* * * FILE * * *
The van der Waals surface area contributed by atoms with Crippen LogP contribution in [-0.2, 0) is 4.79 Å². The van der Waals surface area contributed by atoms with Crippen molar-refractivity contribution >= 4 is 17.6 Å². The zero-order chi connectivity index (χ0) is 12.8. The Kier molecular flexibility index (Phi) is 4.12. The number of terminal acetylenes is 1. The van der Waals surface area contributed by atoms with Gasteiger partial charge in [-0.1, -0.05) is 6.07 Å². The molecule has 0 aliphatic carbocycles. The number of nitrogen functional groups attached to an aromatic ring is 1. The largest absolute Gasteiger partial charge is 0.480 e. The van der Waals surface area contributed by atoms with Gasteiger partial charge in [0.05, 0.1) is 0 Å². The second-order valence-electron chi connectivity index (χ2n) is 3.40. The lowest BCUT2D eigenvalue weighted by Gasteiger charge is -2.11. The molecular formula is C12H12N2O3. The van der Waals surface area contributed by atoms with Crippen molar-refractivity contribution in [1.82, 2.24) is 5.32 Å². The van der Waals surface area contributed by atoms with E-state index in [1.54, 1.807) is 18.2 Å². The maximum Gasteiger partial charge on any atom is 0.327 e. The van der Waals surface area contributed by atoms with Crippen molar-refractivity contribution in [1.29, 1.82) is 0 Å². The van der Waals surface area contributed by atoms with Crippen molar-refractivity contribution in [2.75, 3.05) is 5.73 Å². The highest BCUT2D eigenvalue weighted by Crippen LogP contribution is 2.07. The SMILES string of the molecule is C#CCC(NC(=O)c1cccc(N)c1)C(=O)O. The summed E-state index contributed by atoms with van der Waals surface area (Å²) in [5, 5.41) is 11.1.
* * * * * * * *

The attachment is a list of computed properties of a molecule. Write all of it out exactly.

The van der Waals surface area contributed by atoms with Crippen LogP contribution in [-0.2, 0) is 4.79 Å². The van der Waals surface area contributed by atoms with Crippen molar-refractivity contribution >= 4 is 17.6 Å². The zero-order chi connectivity index (χ0) is 12.8. The Kier molecular flexibility index (Phi) is 4.12. The number of terminal acetylenes is 1. The van der Waals surface area contributed by atoms with Gasteiger partial charge in [-0.1, -0.05) is 6.07 Å². The molecule has 0 aliphatic carbocycles. The number of nitrogen functional groups attached to an aromatic ring is 1. The largest absolute Gasteiger partial charge is 0.480 e. The van der Waals surface area contributed by atoms with Gasteiger partial charge in [0.05, 0.1) is 0 Å². The second-order valence-electron chi connectivity index (χ2n) is 3.40. The lowest BCUT2D eigenvalue weighted by Gasteiger charge is -2.11. The molecular formula is C12H12N2O3. The van der Waals surface area contributed by atoms with Crippen molar-refractivity contribution in [1.82, 2.24) is 5.32 Å². The van der Waals surface area contributed by atoms with E-state index in [1.54, 1.807) is 18.2 Å². The maximum Gasteiger partial charge on any atom is 0.327 e. The van der Waals surface area contributed by atoms with Crippen molar-refractivity contribution in [1.29, 1.82) is 0 Å². The van der Waals surface area contributed by atoms with Crippen molar-refractivity contribution in [2.75, 3.05) is 5.73 Å². The highest BCUT2D eigenvalue weighted by Crippen LogP contribution is 2.07. The SMILES string of the molecule is C#CCC(NC(=O)c1cccc(N)c1)C(=O)O. The summed E-state index contributed by atoms with van der Waals surface area (Å²) in [5, 5.41) is 11.1.